Tire aspect ratio showing tread and sidewall

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What is tire aspect ratio?

You may have read a few blogs that gave an overview of the codes and numbers on your tire’s sidewall, and a tire’s aspect ratio is a part of that. So, what does the term “aspect ratio” even mean, anyway?

Outside of the tire world, aspect ratio refers to the proportions of two parts of a geometric shape, where the ratio is the difference in the two side’s sizes. For instance, the aspect ratio of a rectangle is the proportion of the long side vs the short sides or width vs height. This is why the term aspect ratio is pretty common in graphic design, photography, engineering, and many other fields.

So, what does tire aspect ratio mean?

With your vehicle’s tires, the aspect ratio is the proportion between the sidewall height and the width of the tread. Let’s say your vehicle’s tires are P__235/70__R15. That code on the sidewall breaks down this way:

P__235/70__R15

P p-metric

235 the tread face is 235 mm across

70 sidewall height is 70% of 235 mm, or 164.5 mm

R radial construction

15 15” rim size

Speaking of size, let’s clear up a couple of things about aspect ratio and tire size:

Is a taller sidewall better?

In most cases, the answer is an unequivocal yes. The taller sidewall means there’s more rubber there to cushion you against bumps, impacts, and road irregularities. You’re probably familiar with low profile tires, usually on bigger rims. Stylish and aesthetically pleasing, low profile tires can offer enhanced cornering and braking performance, but just realize that you’ll encounter other tradeoffs as well. They definitely have a nasty effect on ride quality and have less rubber to protect the rim against damage. Many drivers report a drop in fuel economy as well, along with added rolling resistance from the tires.

What is tire plus-sizing?

When you start changing the width and aspect ratio of your tires, there’s a definite formula to follow: the plus sizing formula. For each increment of width that you add, you should go down one increment in aspect ratio. For instance, if your original tires are 205/60R15 and you want to go wider, go to 215/55R15. Now, if you want to change rim height as well, you’ll need to change the aspect ratio again; you can go with 215/50R16. A plus two size would be 235/40R17, by this formula.

What are the advantages of plus-sizing?

Plus-sizing can mean improved braking and traction due to a bigger tire footprint. That can be important if you’ve got a high-horsepower, high-torque vehicle and you want that boost in traction for acceleration, connecting the tires to the pavement instead of wheelspin.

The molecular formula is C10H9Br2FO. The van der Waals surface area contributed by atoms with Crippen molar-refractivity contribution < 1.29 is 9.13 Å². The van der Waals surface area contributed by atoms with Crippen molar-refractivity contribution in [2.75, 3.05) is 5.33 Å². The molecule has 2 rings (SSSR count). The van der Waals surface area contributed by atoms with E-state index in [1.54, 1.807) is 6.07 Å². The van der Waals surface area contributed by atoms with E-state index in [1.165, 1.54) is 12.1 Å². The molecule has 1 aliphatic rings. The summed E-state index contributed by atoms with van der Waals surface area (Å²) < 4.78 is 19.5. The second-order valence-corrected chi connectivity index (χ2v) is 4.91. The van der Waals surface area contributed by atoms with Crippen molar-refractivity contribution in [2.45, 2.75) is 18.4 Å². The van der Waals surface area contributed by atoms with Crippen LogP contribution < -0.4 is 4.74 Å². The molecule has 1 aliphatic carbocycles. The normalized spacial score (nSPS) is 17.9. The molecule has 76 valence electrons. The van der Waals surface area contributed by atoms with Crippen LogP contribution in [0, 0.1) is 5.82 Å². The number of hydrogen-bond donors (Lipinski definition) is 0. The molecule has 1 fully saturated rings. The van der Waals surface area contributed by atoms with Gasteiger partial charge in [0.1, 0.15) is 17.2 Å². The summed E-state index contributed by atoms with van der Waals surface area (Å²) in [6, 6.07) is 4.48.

What are the disadvantages of plus-sizing?

Wider tires can mean added rolling resistance and poorer fuel economy. Many drivers have noted a poor return-to-center after rounding a corner, and on an ordinary vehicle, a wider tire can actually mean a drop in acceleration performance. Excessively wide tires can rub on the fender wells, and a taller wheel means an effective drop in the final drive ratio. That means that a taller wheel is turning slower to cover the same amount of ground as the original wheel size, which then makes your speedometer give an erroneous (slower) reading.

Another factor to bear in mind when plus-sizing rims and tires is unsprung weight. Like the name suggests, unsprung weight is anything that’s not actually supported by the suspension, meaning the spindles, brakes, discs, steering knuckles, axles, differential, wheels, and tires. The extra weight of bigger rims (unless you go for lightweight, expensive racing rims made from some exotic alloy) means more unsprung weight and more rotating mass that the braking system has to be able to arrest. In other words, bigger rims can (not always but can) mean a problem in braking performance.

Lots to consider

Even though wheels on newer vehicles keep getting bigger, the 15” rim is still the most common size among all the vehicles on the road today, with about 50% of all cars and light SUVs riding on 15s (16s are the next most common). Your ride does leave the factory with wheel and tire sizes that are determined by engineering teams for the best ride quality, handling, fuel efficiency, braking performance, and overall road manners. When you’re thinking about a change in tire sizes or wheel sizes, there are all kinds of variables to take into account and there’s a good chance you may run into some unintended consequences. It’s a good idea to do your homework thoroughly and consult with a professional before jumping the gun on any decision like that.

The good news is that if you’re thinking about plus-sizing or just changing tire sizes for a different aspect ratio, SimpleTire has plenty of tire options that will fit your vehicle, your preferences, and your budget! Just figure out what you need, what you want to spend, and let our search tools take you to the right tire for your vehicle.

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